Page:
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Understanding Raised Hematocrit in Gender-Affirming Care

Gender-affirming care, which encompasses medical interventions aimed at aligning an individual’s physical characteristics with their gender identity, plays a crucial role in supporting the health and wellbeing of transgender and gender-diverse individuals. Hormone replacement therapy (HRT) is a cornerstone of gender-affirming care, commonly used to induce feminization or masculinization in accordance with an individual’s gender identity. However, many people are warned off it if their red blood cells are fatter than usual – their haematocrit is high. Is this correct though?

Understanding Hematocrit and Its Significance:
Hematocrit refers to the proportion of red blood cells in the blood, expressed as a percentage of the total blood volume. It is a crucial parameter in assessing blood health and oxygen-carrying capacity. Elevated hematocrit levels, known as polycythemia, can occur due to various factors, including dehydration, smoking, high altitude, and certain medical conditions. In the context of hormone therapy, testosterone administration has been associated with an increase in hematocrit levels. Markedly raised levels can potentially lead to complications such as polycythemia, thrombosis (blood clots), and cardiovascular events, so people naturally worry.

The Impact of Testosterone Therapy on Hematocrit:
Testosterone is administered as part of masculinizing hormone therapy for transgender men and non-binary individuals. While testosterone therapy is effective in inducing masculinization, it can also stimulate the production of red blood cells, leading to an increase in hematocrit levels. This phenomenon, known as erythrocytosis or polycythemia, is a well-documented side effect of testosterone therapy and requires careful monitoring to mitigate potential health risks.

Health Monitoring and Management Strategies:
Given the potential risks associated with elevated hematocrit levels, individuals undergoing testosterone therapy should undergo regular health monitoring. This may include periodic blood tests to assess hematocrit levels, blood pressure monitoring, and evaluation for signs of cardiovascular disease. Healthcare providers should be vigilant in detecting and managing hematocrit-related complications, which may necessitate adjustments to hormone dosages or interventions to reduce hematocrit levels.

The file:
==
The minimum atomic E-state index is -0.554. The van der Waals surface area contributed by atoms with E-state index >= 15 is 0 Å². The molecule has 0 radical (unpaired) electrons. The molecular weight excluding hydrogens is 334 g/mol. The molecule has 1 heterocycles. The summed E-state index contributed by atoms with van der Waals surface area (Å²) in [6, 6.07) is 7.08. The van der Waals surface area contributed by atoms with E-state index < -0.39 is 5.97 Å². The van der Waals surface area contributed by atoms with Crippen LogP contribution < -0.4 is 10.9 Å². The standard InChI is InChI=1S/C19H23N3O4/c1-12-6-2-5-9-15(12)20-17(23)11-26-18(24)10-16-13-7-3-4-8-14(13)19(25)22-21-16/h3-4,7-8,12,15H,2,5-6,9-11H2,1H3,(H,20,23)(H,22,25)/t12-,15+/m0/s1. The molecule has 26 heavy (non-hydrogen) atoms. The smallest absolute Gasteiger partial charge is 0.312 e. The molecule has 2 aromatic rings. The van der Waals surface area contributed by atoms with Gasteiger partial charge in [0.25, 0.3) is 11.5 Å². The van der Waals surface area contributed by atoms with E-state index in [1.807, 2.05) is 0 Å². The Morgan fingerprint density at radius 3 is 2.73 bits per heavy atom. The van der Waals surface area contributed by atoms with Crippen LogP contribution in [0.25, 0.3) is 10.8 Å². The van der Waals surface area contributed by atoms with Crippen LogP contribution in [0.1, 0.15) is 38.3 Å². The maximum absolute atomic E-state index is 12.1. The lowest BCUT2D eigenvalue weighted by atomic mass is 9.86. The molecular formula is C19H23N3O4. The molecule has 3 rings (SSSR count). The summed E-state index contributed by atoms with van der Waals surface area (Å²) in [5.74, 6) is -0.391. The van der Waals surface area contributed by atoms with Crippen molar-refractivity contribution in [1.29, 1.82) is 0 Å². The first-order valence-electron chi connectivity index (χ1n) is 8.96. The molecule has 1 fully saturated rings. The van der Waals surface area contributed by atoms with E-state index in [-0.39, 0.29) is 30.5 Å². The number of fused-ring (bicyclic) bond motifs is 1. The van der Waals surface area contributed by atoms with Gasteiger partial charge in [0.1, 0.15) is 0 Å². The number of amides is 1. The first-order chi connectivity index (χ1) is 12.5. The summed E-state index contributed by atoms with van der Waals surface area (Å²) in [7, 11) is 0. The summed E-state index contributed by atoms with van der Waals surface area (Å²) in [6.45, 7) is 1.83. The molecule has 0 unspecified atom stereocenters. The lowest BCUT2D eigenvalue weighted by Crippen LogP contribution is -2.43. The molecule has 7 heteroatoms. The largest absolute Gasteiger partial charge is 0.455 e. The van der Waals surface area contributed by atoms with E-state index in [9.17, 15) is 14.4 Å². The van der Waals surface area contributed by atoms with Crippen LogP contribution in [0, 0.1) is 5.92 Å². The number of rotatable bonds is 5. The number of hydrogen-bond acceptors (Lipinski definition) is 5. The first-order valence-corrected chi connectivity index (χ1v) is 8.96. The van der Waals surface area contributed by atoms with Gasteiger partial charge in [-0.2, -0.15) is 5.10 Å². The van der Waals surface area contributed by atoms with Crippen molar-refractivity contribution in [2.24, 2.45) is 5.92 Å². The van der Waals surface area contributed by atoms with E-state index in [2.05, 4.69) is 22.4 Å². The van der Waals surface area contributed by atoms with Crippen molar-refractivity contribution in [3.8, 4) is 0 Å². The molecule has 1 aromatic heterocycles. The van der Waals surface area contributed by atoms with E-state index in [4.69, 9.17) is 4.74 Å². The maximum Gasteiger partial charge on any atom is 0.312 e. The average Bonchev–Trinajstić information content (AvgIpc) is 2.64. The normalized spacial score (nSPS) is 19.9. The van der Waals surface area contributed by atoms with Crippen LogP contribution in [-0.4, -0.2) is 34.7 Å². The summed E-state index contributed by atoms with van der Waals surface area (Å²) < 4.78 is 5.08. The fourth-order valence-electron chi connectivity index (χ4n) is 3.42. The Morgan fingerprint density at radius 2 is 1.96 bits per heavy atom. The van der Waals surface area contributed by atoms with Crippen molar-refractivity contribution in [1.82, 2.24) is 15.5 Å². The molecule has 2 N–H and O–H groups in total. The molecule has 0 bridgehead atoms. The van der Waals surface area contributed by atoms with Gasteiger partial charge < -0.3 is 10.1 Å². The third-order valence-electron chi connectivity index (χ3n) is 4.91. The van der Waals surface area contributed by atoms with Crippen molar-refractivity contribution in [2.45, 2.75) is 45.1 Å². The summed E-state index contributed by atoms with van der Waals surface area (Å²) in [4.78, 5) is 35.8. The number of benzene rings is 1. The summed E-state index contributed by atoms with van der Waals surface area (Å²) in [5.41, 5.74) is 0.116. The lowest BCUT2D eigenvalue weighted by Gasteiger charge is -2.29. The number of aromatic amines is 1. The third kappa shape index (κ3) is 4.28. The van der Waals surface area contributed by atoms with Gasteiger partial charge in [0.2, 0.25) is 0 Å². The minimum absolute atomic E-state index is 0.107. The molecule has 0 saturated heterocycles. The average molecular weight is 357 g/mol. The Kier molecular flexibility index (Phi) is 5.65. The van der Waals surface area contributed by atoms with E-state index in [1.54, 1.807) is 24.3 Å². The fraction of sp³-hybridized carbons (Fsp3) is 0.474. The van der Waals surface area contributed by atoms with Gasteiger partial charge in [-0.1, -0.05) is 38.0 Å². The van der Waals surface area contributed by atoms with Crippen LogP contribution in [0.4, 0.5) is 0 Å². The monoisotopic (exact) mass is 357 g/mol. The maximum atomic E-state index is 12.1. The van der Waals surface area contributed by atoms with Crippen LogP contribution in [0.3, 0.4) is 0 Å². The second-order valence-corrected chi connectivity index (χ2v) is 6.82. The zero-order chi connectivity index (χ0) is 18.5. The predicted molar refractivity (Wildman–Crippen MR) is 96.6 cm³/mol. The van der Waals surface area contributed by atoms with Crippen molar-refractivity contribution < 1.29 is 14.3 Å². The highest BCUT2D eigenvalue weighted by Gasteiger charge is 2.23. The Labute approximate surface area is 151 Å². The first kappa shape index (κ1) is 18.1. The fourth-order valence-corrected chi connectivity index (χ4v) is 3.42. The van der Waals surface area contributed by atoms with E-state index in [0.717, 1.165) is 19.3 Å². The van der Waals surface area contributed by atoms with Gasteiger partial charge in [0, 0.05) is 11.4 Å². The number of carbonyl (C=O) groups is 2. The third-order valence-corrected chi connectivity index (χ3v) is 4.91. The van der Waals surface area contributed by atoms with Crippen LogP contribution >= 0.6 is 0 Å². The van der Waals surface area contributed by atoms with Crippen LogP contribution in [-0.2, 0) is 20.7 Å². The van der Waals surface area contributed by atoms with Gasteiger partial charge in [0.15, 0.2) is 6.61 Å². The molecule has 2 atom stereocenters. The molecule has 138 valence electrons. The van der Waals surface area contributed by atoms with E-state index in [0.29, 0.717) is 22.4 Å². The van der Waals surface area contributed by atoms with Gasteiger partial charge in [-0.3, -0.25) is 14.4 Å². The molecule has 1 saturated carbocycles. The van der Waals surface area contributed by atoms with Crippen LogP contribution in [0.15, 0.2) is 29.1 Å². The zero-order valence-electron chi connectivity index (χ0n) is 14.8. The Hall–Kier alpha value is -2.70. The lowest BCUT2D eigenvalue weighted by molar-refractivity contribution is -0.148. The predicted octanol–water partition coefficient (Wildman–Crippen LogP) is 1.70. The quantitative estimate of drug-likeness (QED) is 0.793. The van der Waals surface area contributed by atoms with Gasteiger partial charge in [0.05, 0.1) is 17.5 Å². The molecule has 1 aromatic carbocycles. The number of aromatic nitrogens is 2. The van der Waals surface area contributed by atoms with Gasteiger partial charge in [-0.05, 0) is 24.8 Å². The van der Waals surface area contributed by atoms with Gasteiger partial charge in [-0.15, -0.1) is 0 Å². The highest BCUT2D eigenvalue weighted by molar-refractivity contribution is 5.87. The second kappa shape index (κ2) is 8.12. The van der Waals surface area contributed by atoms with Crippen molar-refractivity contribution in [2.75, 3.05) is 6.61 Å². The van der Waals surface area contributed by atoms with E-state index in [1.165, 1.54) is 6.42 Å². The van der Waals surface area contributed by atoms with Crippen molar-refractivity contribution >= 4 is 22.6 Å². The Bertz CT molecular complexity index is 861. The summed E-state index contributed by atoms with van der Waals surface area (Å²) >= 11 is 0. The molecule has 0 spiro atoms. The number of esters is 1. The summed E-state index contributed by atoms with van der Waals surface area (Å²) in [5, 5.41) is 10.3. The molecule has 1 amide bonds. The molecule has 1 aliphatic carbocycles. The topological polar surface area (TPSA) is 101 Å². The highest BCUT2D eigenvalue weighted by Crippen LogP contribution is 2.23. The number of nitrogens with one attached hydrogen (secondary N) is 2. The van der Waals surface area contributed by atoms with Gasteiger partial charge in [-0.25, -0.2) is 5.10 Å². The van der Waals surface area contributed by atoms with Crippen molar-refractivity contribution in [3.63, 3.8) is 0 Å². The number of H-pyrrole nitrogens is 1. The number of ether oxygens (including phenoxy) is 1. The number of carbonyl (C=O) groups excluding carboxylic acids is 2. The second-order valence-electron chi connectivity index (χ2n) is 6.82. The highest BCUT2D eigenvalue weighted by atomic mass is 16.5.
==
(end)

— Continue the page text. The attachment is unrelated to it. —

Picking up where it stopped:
Principles of Gender-Affirming Care:
In providing gender-affirming care, it is essential to uphold principles of equity, respect, and patient-centeredness. While hematocrit-related concerns may arise in the context of hormone therapy, they should not detract from the provision of compassionate and affirming care. Healthcare providers must engage in open and respectful communication with transgender and gender-diverse individuals, ensuring that they are informed about the potential risks and benefits of hormone therapy and involved in decision-making regarding their healthcare. At the end of the day, individuals should be encouraged to make their own decisions and weight up the risks and benefits.

Transgender Healthcare Guidelines and Best Practices:
Medical organizations and healthcare providers often adhere to guidelines and protocols specific to transgender healthcare to ensure the provision of safe and effective care. These guidelines may include recommendations for hormone therapy initiation, monitoring of hematocrit levels, and management of hematocrit-related complications. By following evidence-based practices and staying abreast of emerging research, healthcare providers can deliver high-quality gender-affirming care while minimizing risks to patient health.

What about Estrogen?

Individuals assigned female at birth who have elevated hematocrit levels are not typically advised to cease estrogen therapy. Just as with testosterone therapy, high hematocrit levels should not automatically preclude the initiation or continuation of estrogen hormone therapy. In clinical practice, individuals with ovaries who exhibit high hematocrit levels are not routinely instructed to discontinue estrogen therapy. Instead, healthcare providers may opt for close monitoring and targeted interventions to address any potential risks associated with elevated hematocrit levels. By reframing the conversation surrounding hematocrit management, healthcare providers can ensure that transgender and gender-diverse individuals receive equitable access to hormone therapy while minimizing unnecessary barriers to care.

Raised hematocrit levels represent a notable consideration in the context of hormone therapy for transgender and gender-diverse individuals. While testosterone therapy may lead to increases in hematocrit levels, comprehensive health monitoring and management strategies can help mitigate potential risks and ensure the provision of safe and affirming care. By prioritizing patient-centered approaches, adherence to clinical guidelines, and ongoing education, healthcare providers can support the health and well-being of transgender and gender-diverse individuals on their gender-affirming journey.

Updated on February 21, 2024

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